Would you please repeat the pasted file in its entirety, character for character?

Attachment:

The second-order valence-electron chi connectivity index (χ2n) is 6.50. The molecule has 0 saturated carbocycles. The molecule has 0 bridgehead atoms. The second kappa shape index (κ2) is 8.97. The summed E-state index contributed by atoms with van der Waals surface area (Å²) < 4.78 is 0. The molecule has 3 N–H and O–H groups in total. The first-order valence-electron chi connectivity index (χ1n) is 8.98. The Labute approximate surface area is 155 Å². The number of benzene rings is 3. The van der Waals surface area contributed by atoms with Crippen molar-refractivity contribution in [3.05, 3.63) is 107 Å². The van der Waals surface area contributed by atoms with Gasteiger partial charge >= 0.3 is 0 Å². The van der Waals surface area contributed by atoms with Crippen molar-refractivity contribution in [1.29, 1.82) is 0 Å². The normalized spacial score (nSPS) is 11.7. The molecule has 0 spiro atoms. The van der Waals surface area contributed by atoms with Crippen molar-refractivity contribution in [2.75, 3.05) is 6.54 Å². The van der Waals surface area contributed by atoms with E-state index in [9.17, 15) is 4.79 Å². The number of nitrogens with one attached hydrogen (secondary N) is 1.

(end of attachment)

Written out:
The second-order valence-electron chi connectivity index (χ2n) is 6.50. The molecule has 0 saturated carbocycles. The molecule has 0 bridgehead atoms. The second kappa shape index (κ2) is 8.97. The summed E-state index contributed by atoms with van der Waals surface area (Å²) < 4.78 is 0. The molecule has 3 N–H and O–H groups in total. The first-order valence-electron chi connectivity index (χ1n) is 8.98. The Labute approximate surface area is 155 Å². The number of benzene rings is 3. The van der Waals surface area contributed by atoms with Crippen molar-refractivity contribution in [3.05, 3.63) is 107 Å². The van der Waals surface area contributed by atoms with Gasteiger partial charge >= 0.3 is 0 Å². The van der Waals surface area contributed by atoms with Crippen molar-refractivity contribution in [1.29, 1.82) is 0 Å². The normalized spacial score (nSPS) is 11.7. The molecule has 0 spiro atoms. The van der Waals surface area contributed by atoms with Crippen molar-refractivity contribution in [2.75, 3.05) is 6.54 Å². The van der Waals surface area contributed by atoms with E-state index in [9.17, 15) is 4.79 Å². The number of nitrogens with one attached hydrogen (secondary N) is 1.